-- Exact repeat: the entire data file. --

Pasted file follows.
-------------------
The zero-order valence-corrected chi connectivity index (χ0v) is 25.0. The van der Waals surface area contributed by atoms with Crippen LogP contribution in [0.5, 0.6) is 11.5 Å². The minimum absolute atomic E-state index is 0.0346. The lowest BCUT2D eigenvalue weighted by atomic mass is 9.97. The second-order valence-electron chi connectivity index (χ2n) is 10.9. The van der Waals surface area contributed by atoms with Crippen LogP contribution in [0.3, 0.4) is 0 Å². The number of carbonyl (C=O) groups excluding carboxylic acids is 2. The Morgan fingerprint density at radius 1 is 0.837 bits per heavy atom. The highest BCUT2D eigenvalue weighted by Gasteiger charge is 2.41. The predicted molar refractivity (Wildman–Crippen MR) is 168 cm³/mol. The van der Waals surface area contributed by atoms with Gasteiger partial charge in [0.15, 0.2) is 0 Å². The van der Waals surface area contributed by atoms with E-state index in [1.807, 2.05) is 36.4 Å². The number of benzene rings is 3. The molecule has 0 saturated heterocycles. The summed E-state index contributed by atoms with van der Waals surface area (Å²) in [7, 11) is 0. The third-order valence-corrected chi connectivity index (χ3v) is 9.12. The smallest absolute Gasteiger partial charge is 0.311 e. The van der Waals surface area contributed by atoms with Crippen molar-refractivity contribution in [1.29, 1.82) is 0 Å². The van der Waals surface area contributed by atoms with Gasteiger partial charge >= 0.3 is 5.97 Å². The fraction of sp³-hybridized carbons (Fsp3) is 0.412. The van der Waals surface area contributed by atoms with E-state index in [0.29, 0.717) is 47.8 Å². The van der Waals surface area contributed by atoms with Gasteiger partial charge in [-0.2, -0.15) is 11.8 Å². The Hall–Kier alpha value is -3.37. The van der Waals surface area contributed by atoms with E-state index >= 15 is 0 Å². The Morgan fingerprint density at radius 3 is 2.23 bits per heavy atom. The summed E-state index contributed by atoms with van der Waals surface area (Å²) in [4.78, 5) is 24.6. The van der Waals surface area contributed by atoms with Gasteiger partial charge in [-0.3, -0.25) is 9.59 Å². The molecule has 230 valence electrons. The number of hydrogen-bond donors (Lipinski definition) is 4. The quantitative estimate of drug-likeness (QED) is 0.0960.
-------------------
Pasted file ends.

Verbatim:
The zero-order valence-corrected chi connectivity index (χ0v) is 25.0. The van der Waals surface area contributed by atoms with Crippen LogP contribution in [0.5, 0.6) is 11.5 Å². The minimum absolute atomic E-state index is 0.0346. The lowest BCUT2D eigenvalue weighted by atomic mass is 9.97. The second-order valence-electron chi connectivity index (χ2n) is 10.9. The van der Waals surface area contributed by atoms with Crippen LogP contribution in [0.3, 0.4) is 0 Å². The number of carbonyl (C=O) groups excluding carboxylic acids is 2. The Morgan fingerprint density at radius 1 is 0.837 bits per heavy atom. The highest BCUT2D eigenvalue weighted by Gasteiger charge is 2.41. The predicted molar refractivity (Wildman–Crippen MR) is 168 cm³/mol. The van der Waals surface area contributed by atoms with Gasteiger partial charge in [0.15, 0.2) is 0 Å². The van der Waals surface area contributed by atoms with E-state index in [1.807, 2.05) is 36.4 Å². The number of benzene rings is 3. The molecule has 0 saturated heterocycles. The summed E-state index contributed by atoms with van der Waals surface area (Å²) in [7, 11) is 0. The third-order valence-corrected chi connectivity index (χ3v) is 9.12. The smallest absolute Gasteiger partial charge is 0.311 e. The van der Waals surface area contributed by atoms with Crippen molar-refractivity contribution in [1.29, 1.82) is 0 Å². The van der Waals surface area contributed by atoms with Gasteiger partial charge >= 0.3 is 5.97 Å². The fraction of sp³-hybridized carbons (Fsp3) is 0.412. The van der Waals surface area contributed by atoms with E-state index in [0.29, 0.717) is 47.8 Å². The van der Waals surface area contributed by atoms with Gasteiger partial charge in [-0.2, -0.15) is 11.8 Å². The Hall–Kier alpha value is -3.37. The van der Waals surface area contributed by atoms with E-state index >= 15 is 0 Å². The Morgan fingerprint density at radius 3 is 2.23 bits per heavy atom. The summed E-state index contributed by atoms with van der Waals surface area (Å²) in [4.78, 5) is 24.6. The van der Waals surface area contributed by atoms with Gasteiger partial charge in [-0.3, -0.25) is 9.59 Å². The molecule has 230 valence electrons. The number of hydrogen-bond donors (Lipinski definition) is 4. The quantitative estimate of drug-likeness (QED) is 0.0960.